“They [meditators] come from all over the community … different neighborhoods and backgrounds,” said Swenning. “They all care about Reedley and the kids and this community. We are here for one purpose, to serve each other and the kids in the community.”
"Something happens when you get across the table to hear and listen to the other person. Hearts are softened, minds are changed, opinions are changed and more often than not you walk away with a peaceful resolution.”
- Kimberly Baker, mediator and mother of a former offender
Jessica’s mother was surprised by her change in heart. “A few minutes into the mediation, my attitude changed,” she said. She listened to the story of the young man who gave her daughter the brownie, heard his apology and accepted it. “I felt that I could begin to move forward from this experience.”
Kimberly Baker, another mother who went through the mediation process with her son a few years ago and is now a mediator herself, explains that many people come into the mediation session with negative preconceived notions of the other party.
“Once you start to hear the information … find out what the other family is going through, forgiveness happens,” said Baker. “Something happens when you get across the table to hear and listen to the other person. Hearts are softened, minds are changed, opinions are changed and more often than not you walk away with a peaceful resolution.”
Why restorative justice works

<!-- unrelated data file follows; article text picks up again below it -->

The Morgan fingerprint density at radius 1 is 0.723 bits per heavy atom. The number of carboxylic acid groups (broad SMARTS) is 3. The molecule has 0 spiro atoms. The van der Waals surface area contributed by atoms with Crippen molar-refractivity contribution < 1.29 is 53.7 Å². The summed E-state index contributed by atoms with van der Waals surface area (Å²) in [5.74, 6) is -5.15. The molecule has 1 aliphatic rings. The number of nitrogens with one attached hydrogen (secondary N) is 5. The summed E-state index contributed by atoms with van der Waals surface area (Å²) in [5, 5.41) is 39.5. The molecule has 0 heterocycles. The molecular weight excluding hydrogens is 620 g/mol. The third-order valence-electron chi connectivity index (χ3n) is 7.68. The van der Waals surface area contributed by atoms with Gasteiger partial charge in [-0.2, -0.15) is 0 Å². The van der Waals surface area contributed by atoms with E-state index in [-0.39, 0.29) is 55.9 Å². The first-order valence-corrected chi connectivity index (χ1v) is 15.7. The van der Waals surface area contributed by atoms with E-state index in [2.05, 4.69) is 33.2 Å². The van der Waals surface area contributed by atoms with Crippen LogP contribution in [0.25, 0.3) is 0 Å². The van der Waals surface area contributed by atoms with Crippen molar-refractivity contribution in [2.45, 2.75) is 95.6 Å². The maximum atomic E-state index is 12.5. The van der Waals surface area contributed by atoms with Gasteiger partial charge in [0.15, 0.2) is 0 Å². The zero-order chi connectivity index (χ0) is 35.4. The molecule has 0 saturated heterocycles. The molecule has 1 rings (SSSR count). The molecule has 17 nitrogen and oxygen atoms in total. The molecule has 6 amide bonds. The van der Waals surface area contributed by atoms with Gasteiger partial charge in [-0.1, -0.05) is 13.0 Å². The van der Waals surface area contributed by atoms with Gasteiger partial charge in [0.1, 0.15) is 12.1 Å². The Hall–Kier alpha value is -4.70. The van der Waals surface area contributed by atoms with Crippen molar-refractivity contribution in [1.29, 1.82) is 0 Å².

West Coast MCC’s John Swenning believes the RPBI approach addresses juvenile crime in a way that will teach young offenders and victims how to resolve conflicts through dialogue and negotiation instead of responding in violence.
“Out of the 271 juvenile offenders, only 19 of them have reoffended,” he said. Out of the re-offenders, 13 of them did not complete their RBPI contract agreement.
Photo courtesy of Christa Wiens
At Kings Canyon United School District, where school suspensions declined by 61 percent in the last four years, Learning Director Joe Arruda credits the reduction to RPBI and Positive Behavioral Interventions and Supports Program (PBIS), an educational approach that emphasizes positive classroom management and student-teacher relationships.
“Adults are connecting with the kids more. It is more of a relationship,” said Arruda, who is in charge of school discipline at Reedley High School. Restorative justice is one of the resources he can use instead of punishment.
Want to learn more about different ways that schools incorporate restorative justice into their disciplinary approaches? Email Lorraine Stutzman Amstutz, restorative justice coordinator for MCC U.S.
Swenning said that West Coast MCC is helping create relationship-building opportunities between juveniles and their families and with community partners through the RPBI program.
“Reedley is a smaller community,” he said, “but we still have the same issues as big cities and other communities. … RPBI is an added tool for law enforcement and communities to use instead of living in fear. It is a positive means to come together.”
“I feel really glad that something like it is available,” Jessica said. “I am grateful and it helps me get through this situation. It is the first time I did something this bad.”
One of the requirements from the mediation process is for Jessica and the young man who gave her the brownie to talk to incoming freshman about her experience. Jessica said she will tell students about the dangers of drug use and encourage them to make smart choices.
Jessica’s parents are appreciative for the help that RPBI offers to young people. “I am happy that it exists and that it is there for students … great kids who make a mistake. Their mistake should not affect their future in a negative way,” her father said.